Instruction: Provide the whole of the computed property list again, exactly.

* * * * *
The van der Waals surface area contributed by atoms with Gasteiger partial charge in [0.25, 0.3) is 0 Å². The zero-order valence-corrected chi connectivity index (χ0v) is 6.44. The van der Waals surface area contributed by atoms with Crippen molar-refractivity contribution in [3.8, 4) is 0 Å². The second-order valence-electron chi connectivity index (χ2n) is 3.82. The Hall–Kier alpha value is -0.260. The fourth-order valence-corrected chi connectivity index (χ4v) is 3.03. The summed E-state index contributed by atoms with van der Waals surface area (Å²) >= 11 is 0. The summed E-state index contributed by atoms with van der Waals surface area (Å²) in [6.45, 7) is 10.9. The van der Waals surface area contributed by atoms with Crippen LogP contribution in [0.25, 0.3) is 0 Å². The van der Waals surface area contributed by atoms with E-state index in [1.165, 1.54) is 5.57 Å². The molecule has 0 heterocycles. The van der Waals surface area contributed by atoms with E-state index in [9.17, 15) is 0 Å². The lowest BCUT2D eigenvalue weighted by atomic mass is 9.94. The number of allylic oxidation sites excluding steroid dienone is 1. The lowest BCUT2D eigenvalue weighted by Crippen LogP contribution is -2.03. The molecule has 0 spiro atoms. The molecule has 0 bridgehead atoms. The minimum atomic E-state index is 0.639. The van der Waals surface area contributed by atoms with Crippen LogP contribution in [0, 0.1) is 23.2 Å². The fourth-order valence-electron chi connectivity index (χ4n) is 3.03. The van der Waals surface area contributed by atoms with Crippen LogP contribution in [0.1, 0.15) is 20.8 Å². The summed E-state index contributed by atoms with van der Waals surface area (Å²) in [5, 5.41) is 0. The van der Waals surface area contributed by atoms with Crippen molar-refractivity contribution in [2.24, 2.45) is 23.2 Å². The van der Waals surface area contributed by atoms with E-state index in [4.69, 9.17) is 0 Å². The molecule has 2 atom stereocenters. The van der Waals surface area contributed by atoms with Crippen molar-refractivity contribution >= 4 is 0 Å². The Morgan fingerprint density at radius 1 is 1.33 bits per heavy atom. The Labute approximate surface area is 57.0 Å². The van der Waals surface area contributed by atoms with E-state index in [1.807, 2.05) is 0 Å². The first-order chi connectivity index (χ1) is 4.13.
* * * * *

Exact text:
The van der Waals surface area contributed by atoms with Gasteiger partial charge in [0.25, 0.3) is 0 Å². The zero-order valence-corrected chi connectivity index (χ0v) is 6.44. The van der Waals surface area contributed by atoms with Crippen molar-refractivity contribution in [3.8, 4) is 0 Å². The second-order valence-electron chi connectivity index (χ2n) is 3.82. The Hall–Kier alpha value is -0.260. The fourth-order valence-corrected chi connectivity index (χ4v) is 3.03. The summed E-state index contributed by atoms with van der Waals surface area (Å²) >= 11 is 0. The summed E-state index contributed by atoms with van der Waals surface area (Å²) in [6.45, 7) is 10.9. The van der Waals surface area contributed by atoms with Crippen LogP contribution in [0.25, 0.3) is 0 Å². The van der Waals surface area contributed by atoms with E-state index in [1.165, 1.54) is 5.57 Å². The molecule has 0 heterocycles. The van der Waals surface area contributed by atoms with E-state index in [9.17, 15) is 0 Å². The lowest BCUT2D eigenvalue weighted by atomic mass is 9.94. The number of allylic oxidation sites excluding steroid dienone is 1. The lowest BCUT2D eigenvalue weighted by Crippen LogP contribution is -2.03. The molecule has 0 spiro atoms. The molecule has 0 bridgehead atoms. The minimum atomic E-state index is 0.639. The van der Waals surface area contributed by atoms with Crippen LogP contribution in [0, 0.1) is 23.2 Å². The fourth-order valence-electron chi connectivity index (χ4n) is 3.03. The van der Waals surface area contributed by atoms with Crippen LogP contribution in [0.1, 0.15) is 20.8 Å². The summed E-state index contributed by atoms with van der Waals surface area (Å²) in [5, 5.41) is 0. The van der Waals surface area contributed by atoms with Crippen molar-refractivity contribution in [2.24, 2.45) is 23.2 Å². The van der Waals surface area contributed by atoms with E-state index in [4.69, 9.17) is 0 Å². The molecule has 2 atom stereocenters. The van der Waals surface area contributed by atoms with Crippen molar-refractivity contribution >= 4 is 0 Å². The Morgan fingerprint density at radius 1 is 1.33 bits per heavy atom. The Labute approximate surface area is 57.0 Å². The van der Waals surface area contributed by atoms with E-state index in [1.807, 2.05) is 0 Å². The first-order chi connectivity index (χ1) is 4.13.